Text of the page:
After Trademark trademarked the name Trademark for its Trademark restaurant, the restaurant traded in its trademarker, Marcus, for Executive Chef and oyster master Jerry Mendoza. Mendoza's work with The Elite Cafe, The Meetinghouse, and Moose's Restaurant has made him a reputable American-style culinary artist with a dinner menu fit for salivating mouths. Trademark specializes in Pacific oysters like the Kumamoto oyster, originally native to Japan and perfect for a pleasing amuse bouche ($3.50).
Most of The Republic’s food doesn't come from beyond 150 miles away. As hinted at by the name and grizzly bear logo, the restaurant uses local ingredients to support its mission of promoting the food, drink, and spirit of California. The menu was created by consulting chef Erik Hopfinger, a Top Chef contestant who has tweaked classic dishes by introducing new flavors—queso fresco and piquillo peppers crown carnitas sliders, and charred tomato salsa colors pan-seared Scottish salmon. At brunch, chantilly cream sweetens thick honey-wheat french toast, and avocado adds 25% more alphabet to a BLTA made with applewood-smoked bacon.
The spirits selection is equally conscientious. Sixty-one craft beers, 20 of which are on tap, hail from down the street (Speakeasy’s Prohibition Ale) and across the country (Portland, Maine’s Allagash White). Boutique wines handpicked from around the United States add depth, and a list of specialty cocktails includes the Republic margarita with silver tequila, pineapple juice, fresh lime, agave nectar, and a salted cayenne rim. At game time, 13 high-definition TVs appear from concealed locations, a trick that charmed the Huffington Post into naming The Republic one of the city’s best bars for watching football.
Meridian's seasonal menu draws inspiration from global bar bites made from all-natural and locally grown ingredients. Start with an order of bacon mac ‘n’ cheese with buttered panko ($8) or the almond-breaded cod fingers served with jalapeño tartar sauce ($12). For a refreshing post-triathlon meal, opt for the togarashi ahi-tuna niçoise salad with capers, tomatoes, Humboldt fog, and sesame-orange vinaigrette ($14) or quell carnivorous cravings with an all-natural beef burger served with cheddar or blue cheese ($9). The grilled bangers and mash ($13) will evoke sweet childhood memories of playing hopscotch outside the smoky pubs of Bangladesh and also will serve as a delicious stomach stretcher for a third course of sticky toffee pudding ($6) or a house-made ice-cream sandwich with mocha sauce ($6).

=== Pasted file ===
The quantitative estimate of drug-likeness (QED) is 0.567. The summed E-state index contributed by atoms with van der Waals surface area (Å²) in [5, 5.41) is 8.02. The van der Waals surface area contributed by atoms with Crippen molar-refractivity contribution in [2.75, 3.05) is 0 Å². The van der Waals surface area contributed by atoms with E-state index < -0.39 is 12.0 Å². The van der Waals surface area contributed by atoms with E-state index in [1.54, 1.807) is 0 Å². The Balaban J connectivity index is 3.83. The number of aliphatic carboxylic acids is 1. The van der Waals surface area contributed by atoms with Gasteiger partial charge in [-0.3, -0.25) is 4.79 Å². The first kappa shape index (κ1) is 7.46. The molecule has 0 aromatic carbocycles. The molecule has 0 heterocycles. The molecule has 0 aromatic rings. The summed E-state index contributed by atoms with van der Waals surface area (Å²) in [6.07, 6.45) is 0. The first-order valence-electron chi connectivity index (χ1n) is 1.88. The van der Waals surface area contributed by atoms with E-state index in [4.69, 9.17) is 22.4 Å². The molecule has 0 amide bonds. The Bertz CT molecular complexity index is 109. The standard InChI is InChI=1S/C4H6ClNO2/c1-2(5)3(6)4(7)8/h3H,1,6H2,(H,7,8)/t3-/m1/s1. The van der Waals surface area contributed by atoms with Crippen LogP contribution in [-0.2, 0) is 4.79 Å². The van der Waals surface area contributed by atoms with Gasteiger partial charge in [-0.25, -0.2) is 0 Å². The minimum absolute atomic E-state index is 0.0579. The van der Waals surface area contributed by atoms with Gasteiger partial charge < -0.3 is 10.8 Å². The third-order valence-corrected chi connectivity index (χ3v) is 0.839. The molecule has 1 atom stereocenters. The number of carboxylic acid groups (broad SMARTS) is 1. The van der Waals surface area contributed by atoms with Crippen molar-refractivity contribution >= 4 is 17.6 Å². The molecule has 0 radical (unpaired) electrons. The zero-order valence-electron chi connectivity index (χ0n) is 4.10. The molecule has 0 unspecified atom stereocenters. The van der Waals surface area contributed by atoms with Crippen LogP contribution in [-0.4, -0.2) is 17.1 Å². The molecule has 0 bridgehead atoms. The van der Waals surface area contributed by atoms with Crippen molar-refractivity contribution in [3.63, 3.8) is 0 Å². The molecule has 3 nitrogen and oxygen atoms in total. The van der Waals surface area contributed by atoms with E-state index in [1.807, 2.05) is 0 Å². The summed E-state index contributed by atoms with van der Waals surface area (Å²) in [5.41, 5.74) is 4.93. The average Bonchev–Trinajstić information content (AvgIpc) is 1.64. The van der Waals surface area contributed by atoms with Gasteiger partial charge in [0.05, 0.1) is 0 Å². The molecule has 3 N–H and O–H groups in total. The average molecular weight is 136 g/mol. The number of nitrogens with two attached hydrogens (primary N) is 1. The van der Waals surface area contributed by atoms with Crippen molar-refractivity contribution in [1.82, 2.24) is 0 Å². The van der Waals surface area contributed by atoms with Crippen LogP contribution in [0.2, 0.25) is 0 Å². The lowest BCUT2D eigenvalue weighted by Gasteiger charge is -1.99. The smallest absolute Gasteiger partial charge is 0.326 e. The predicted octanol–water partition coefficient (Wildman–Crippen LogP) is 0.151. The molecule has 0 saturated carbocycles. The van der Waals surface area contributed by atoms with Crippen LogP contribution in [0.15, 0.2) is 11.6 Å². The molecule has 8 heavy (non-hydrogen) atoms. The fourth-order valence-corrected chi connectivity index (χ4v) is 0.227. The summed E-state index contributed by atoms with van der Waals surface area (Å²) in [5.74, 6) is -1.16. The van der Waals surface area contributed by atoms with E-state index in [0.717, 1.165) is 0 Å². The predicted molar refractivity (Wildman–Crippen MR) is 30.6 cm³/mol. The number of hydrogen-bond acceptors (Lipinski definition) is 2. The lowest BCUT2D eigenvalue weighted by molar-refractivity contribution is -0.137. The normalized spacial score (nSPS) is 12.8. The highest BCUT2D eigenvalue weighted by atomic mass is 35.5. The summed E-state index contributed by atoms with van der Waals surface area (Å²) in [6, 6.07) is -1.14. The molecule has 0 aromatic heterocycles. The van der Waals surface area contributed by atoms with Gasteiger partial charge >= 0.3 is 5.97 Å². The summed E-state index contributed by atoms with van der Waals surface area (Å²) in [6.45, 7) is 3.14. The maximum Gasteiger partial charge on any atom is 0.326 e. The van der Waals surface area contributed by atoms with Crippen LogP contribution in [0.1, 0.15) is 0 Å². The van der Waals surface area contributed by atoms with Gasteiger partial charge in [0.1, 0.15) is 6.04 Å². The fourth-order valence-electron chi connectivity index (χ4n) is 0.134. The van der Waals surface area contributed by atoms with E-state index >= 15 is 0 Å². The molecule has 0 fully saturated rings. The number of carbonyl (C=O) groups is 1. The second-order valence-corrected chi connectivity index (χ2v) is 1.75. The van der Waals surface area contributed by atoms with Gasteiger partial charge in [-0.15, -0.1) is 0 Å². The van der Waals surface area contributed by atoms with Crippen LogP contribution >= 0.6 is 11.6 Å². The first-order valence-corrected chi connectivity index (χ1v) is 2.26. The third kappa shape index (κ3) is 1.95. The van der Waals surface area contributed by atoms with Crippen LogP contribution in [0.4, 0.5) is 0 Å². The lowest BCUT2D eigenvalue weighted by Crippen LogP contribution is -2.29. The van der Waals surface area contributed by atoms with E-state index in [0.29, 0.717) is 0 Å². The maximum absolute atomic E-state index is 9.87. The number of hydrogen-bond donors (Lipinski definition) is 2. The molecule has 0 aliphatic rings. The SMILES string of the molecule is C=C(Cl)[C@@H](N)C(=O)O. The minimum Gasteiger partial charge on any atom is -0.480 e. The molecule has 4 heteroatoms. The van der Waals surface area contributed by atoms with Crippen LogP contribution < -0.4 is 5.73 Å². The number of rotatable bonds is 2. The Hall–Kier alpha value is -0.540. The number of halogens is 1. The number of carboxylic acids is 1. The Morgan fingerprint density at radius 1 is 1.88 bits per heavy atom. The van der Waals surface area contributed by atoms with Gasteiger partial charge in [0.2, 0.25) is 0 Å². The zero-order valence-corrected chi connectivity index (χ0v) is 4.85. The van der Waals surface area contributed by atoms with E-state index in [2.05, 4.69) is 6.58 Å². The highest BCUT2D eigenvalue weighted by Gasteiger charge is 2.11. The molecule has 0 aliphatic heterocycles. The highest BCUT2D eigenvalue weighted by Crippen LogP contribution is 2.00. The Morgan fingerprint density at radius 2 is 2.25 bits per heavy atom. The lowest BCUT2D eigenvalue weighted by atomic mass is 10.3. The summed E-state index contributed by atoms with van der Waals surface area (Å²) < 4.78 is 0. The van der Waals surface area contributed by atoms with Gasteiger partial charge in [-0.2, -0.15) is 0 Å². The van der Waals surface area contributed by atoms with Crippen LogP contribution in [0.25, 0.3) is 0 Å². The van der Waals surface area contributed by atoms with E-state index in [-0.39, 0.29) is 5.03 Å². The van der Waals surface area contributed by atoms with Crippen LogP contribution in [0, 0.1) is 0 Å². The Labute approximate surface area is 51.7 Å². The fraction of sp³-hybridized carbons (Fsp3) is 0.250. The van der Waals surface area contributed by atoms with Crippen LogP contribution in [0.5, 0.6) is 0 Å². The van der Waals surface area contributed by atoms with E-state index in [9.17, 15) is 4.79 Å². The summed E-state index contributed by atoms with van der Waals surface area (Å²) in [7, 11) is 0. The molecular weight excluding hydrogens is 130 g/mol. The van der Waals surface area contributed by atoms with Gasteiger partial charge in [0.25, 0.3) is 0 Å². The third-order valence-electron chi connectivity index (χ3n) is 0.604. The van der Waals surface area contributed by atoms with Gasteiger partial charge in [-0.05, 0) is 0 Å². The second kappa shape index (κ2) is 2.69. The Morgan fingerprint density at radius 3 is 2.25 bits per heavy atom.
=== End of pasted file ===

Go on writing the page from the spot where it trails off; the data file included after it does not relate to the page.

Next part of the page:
In West Africa, a "chop bar" is a roadside gathering place serving food and drink, over which community members exchange news and ideas and compare findings on the validity of the axiom set theory of mathematics. Oakland's Chop Bar fosters the same sort of fellowship, right down to its neighborly use of items from local vendors in its dishes. Breakfasteers can opt for a bacon, egg, and cheese sandwich ($6) or oatmeal ($3), among other offerings. The taste buds of brunch-goers are invited to trot the globe with the Italian omelette known as the frittata ($7) or an order of chilaquiles ($9), a Mexican dish tossing crispy tortilla strips in salsa, cheese, and scrambled eggs.
Creek Monkey pairs cozy pub fare bursting with fresh, locally grown flavors alongside a roster of more than 20 craft and specialty beers. Blue cheese, bacon, and smoked cremini mushrooms pile atop the Bleu burger ($13.50), and grilled-fish tacos ($8.75) house sea inhabitants and house-made salsa inside corn-tortilla walls. Prime-rib platters ($14.25) arrive bearing hearty helpings of mashed potatoes and sweet white corn and—like a pair of blue jeans—can be enjoyed on Friday, Saturday, and Sunday. Creek Monkey's fleet of frosty brews enchant palates with fresh watermelon flavors, floral hops, or thick, malty sweetness in a brisk outdoor beer garden, which allows diners to enjoy their meal while photosynthesizing their dessert.
The sausage and suds savants at Lokal call their savory fusion of Hungarian and German fare "European soul food" and present a diverse menu of hearty dishes that pair well with wines and craft beers. The hand-cut fries ($5 small, $8 large) and warm Addie's German Potato Salad ($8) soothe and comfort the stomach like heated lederhosen. Melted gruyere cheese and Lecso ketchup cover the tender Angus beef Lokal burger and fries ($12), and golden sauerkraut sidekicks the "Hamburg" platter's three delicious sausage links ($18). Gourmet ghouls can sink fangs into the traditional-recipe Laszlo's Transylvanian Goulash ($16) and wash it down with Deutsch brews such as the Bitburger pilsner ($6 half-liter, $12 for one liter) or local wines including the Cline Zinfandel ($6.50 glass, $32 bottle).